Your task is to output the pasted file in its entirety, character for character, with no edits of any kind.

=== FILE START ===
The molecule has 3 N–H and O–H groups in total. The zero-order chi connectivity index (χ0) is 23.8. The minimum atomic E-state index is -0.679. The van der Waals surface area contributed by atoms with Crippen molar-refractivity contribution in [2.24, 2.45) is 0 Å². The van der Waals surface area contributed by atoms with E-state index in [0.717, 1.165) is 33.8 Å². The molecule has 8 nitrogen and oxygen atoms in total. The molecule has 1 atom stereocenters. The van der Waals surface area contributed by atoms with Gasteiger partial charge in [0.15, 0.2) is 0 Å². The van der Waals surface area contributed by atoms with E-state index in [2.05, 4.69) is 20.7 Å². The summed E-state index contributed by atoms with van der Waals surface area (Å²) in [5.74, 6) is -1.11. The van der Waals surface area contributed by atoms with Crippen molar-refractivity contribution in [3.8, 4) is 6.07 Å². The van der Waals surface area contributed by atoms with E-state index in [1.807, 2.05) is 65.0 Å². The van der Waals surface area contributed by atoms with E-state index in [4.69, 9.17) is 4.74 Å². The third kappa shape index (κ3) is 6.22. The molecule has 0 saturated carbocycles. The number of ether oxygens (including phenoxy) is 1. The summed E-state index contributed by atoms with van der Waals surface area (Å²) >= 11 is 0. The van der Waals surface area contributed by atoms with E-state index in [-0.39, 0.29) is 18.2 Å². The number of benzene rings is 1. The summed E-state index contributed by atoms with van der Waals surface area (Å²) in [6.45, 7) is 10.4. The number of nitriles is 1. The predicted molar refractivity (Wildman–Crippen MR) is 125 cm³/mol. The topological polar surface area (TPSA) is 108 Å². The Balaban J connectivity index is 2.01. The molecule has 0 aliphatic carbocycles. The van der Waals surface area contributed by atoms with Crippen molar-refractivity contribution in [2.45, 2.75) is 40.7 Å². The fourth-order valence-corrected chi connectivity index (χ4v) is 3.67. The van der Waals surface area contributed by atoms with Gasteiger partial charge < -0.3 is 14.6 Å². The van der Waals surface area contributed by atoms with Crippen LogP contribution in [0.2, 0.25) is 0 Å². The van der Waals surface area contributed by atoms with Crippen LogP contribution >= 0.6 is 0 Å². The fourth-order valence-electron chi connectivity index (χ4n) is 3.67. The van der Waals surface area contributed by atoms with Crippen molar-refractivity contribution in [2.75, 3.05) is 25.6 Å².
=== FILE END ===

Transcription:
The molecule has 3 N–H and O–H groups in total. The zero-order chi connectivity index (χ0) is 23.8. The minimum atomic E-state index is -0.679. The van der Waals surface area contributed by atoms with Crippen molar-refractivity contribution in [2.24, 2.45) is 0 Å². The van der Waals surface area contributed by atoms with E-state index in [0.717, 1.165) is 33.8 Å². The molecule has 8 nitrogen and oxygen atoms in total. The molecule has 1 atom stereocenters. The van der Waals surface area contributed by atoms with Gasteiger partial charge in [0.15, 0.2) is 0 Å². The van der Waals surface area contributed by atoms with E-state index in [2.05, 4.69) is 20.7 Å². The summed E-state index contributed by atoms with van der Waals surface area (Å²) in [5.74, 6) is -1.11. The van der Waals surface area contributed by atoms with Crippen molar-refractivity contribution in [3.8, 4) is 6.07 Å². The van der Waals surface area contributed by atoms with E-state index in [1.807, 2.05) is 65.0 Å². The van der Waals surface area contributed by atoms with E-state index in [4.69, 9.17) is 4.74 Å². The third kappa shape index (κ3) is 6.22. The molecule has 0 saturated carbocycles. The number of ether oxygens (including phenoxy) is 1. The summed E-state index contributed by atoms with van der Waals surface area (Å²) >= 11 is 0. The van der Waals surface area contributed by atoms with E-state index in [-0.39, 0.29) is 18.2 Å². The number of benzene rings is 1. The summed E-state index contributed by atoms with van der Waals surface area (Å²) in [6.45, 7) is 10.4. The number of nitriles is 1. The predicted molar refractivity (Wildman–Crippen MR) is 125 cm³/mol. The topological polar surface area (TPSA) is 108 Å². The Balaban J connectivity index is 2.01. The molecule has 0 aliphatic carbocycles. The van der Waals surface area contributed by atoms with Crippen molar-refractivity contribution in [2.45, 2.75) is 40.7 Å². The fourth-order valence-corrected chi connectivity index (χ4v) is 3.67. The van der Waals surface area contributed by atoms with Gasteiger partial charge < -0.3 is 14.6 Å². The van der Waals surface area contributed by atoms with Crippen LogP contribution in [0.2, 0.25) is 0 Å². The van der Waals surface area contributed by atoms with Crippen LogP contribution >= 0.6 is 0 Å². The fourth-order valence-electron chi connectivity index (χ4n) is 3.67. The van der Waals surface area contributed by atoms with Crippen molar-refractivity contribution in [2.75, 3.05) is 25.6 Å².